Just off the northeastern coast of Venezuela, Trinidad and Tobago are two unique islands joined as one nation with different characters. Check out our Top 6 Things To Do In Trinidad And Tobago.
Caroni Bird Sanctuary, Trinidad
This is the home of Trinidad’s national bird, the Scarlet Ibis – a beautiful sight as they flock to Caroni’s mangrove trees to roost at sunset. The swamp houses a wide variety of wildlife including 186 species of birds: osprey, herons, white flamingoes, ployers and egrets. A short drive outside the capital Port of Spain lies the Caroni Swamp, an area of dense vegetation, many little canals and some lakes, and a rich fauna. Located in the Caroni Swamp, this is a must for bird watchers. The Caroni Swamp includes fifteen thousand acres of marshland, tidal lagoons, and mangrove trees. Several thousand Scarlet Ibises nest and roost in the sanctuary and are often seen in large numbers during the last two hours of daylight. From this extensive area of lagoon and swamp, flocks of Trinidad’s national bird, the scarlet ibis, can be seen every evening blanketing the sky in awesome red on their way to roost. Source: discover-tt
Maracas Bay, Trinidad
Just 45 minutes drive (north-east) from the capital Port of Spain, you will find one of the finest coasts in the Caribbean. At Maracas Bay, the miraculous rainforest clad mountains marry the blue Caribbean Sea and create a mile long crescent of peach colored sand.
Fort George, Trinidad
Fort George was part of a complex of fortifications. The fortifications consisted of sea defenses and a series of supporting batteries: the York, Princess Charlotte, Abercromby and Cambridge on the lower slopes and the Cumberland to the North above the Fort. Considered impregnable, it was the major defensive position in the island, but never to experience military action. In times of rumors of war, the merchants of Port of Spain would store their records and valuables at the fort. Fort George ceased to be a military establishment in 1846. A signal station was established there and continued operation until November 1964. Source: citizensforconservationtt
Pigeon Point, Tobago
Stretching for miles, Pigeon Point is Tobago’s premier tourist beach with its soft white sand, turquoise water and coconut palms. This beach is a little paradise and it is very popular for jet skiing and windsurfing as there are good winds on the far right of the beach from December through to June.
Asa Wright Nature Centre, Trinidad
The Asa Wright Nature Centre (AWNC) is a nature resort and a “Not-for-Profit” Trust established in 1967 and one of the first nature centers to be established in the Caribbean. The AWNC is one of the top birdwatching spots in the Caribbean; a total of 160 species of birds have been recorded there.
Main Ridge Forest Reserve, Tobago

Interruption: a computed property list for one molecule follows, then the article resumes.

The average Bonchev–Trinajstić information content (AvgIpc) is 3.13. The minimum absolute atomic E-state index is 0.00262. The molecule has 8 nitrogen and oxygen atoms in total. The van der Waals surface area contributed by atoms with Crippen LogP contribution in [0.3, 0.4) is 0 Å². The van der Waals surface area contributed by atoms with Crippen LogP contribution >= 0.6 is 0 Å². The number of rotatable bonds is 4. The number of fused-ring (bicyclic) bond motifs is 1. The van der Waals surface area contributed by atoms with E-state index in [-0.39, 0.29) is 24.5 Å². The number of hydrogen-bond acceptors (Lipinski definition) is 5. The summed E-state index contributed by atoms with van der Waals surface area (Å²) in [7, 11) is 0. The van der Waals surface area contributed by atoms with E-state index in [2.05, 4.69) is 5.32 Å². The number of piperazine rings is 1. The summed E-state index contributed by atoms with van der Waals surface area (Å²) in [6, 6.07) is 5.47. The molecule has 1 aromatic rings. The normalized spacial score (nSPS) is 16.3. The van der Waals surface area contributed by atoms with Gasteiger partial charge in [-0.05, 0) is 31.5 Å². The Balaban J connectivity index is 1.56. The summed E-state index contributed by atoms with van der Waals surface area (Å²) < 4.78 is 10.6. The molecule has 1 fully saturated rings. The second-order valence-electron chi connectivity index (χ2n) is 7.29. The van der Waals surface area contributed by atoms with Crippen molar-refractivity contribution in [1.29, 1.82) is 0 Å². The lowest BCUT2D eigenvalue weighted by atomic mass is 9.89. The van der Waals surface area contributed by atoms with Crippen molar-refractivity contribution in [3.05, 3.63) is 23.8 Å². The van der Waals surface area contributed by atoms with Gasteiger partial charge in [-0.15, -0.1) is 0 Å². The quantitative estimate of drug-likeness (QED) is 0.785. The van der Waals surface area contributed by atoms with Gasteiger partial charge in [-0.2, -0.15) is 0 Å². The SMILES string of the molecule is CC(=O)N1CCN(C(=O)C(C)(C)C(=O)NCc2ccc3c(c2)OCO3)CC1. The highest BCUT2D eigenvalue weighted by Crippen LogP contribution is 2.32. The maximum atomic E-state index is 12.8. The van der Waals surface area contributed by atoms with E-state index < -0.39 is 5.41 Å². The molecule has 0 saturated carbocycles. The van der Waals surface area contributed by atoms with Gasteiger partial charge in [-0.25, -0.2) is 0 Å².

The Main Ridge Forest Reserve was declared a protected Rainforest by the English Crown over two hundred years ago, making it the the oldest protected piece of land and forest reserve in the western hemisphere. It is estimated that the rainforest provides habitats for 12-16 species of mammals out of the nearly ninety mammal species in the Caribbean region, 24 non-poisonous snakes, 16 lizards and 220 species of birds that has been recorded, the most outstanding being the White-tailed Sabrewing Hummingbird – that is both rare and endemic to Tobago. Source: ttobago.info
Just So You Know…
- While many people talk about Trinidad & Tobago as if they are the same island, they are actually the same country but two separate islands with distinct differences. Tobago is more of the resort destination, with white sand beaches, water sports, expansive golf courses and a general old world Caribbean feel. Additionally, the culture and demogrpahic is rooted in African traditions, especially in terms of cuisine and festivals. On the other hand, Trinidad is a huge business travel destination, especially as it is home a booming oil and natural gas industry. It has more of a city feel, with more outdoor offerings available as you get out of Port of Spain. In terms of demographics, about 43% of the population is of East Indian decent, with European, Asian, African making up the other influences. Source: jessieonajourney
- The people of Tobago are called Tobagonians and those from Trinidad are called Trinidadians or Trinis. Together the people of Trinidad and Tobago are referred to as “Trinbagonians”.
- The largest of all living turtles chooses the shores of Trinidad and Tobago as one of its nesting grounds. Trinidad and Tobago is one of the most important leatherback nesting sites.
- Just South of Little Tobago on a dive site called Kelleston Drain lies the largest recorded brain coral in the world, measuring 3 meter (10 ft) by 5 meter (16 ft).
- Tobago has changes hands more than any other Caribbean Island, around 30 times before the English finally settled in 1814.
- The novels “Robinson Crusoe” and “Treasure Island” were based on these islands, and the movie “Swiss Family Robinson” was filmed here.
- Go during the annual Trinidad & Tobago’s Carnival, held on the Monday and Tuesday before Ash Wednesday. It includes parades, masquerade events, live music and a number of impromptu and organized street parties.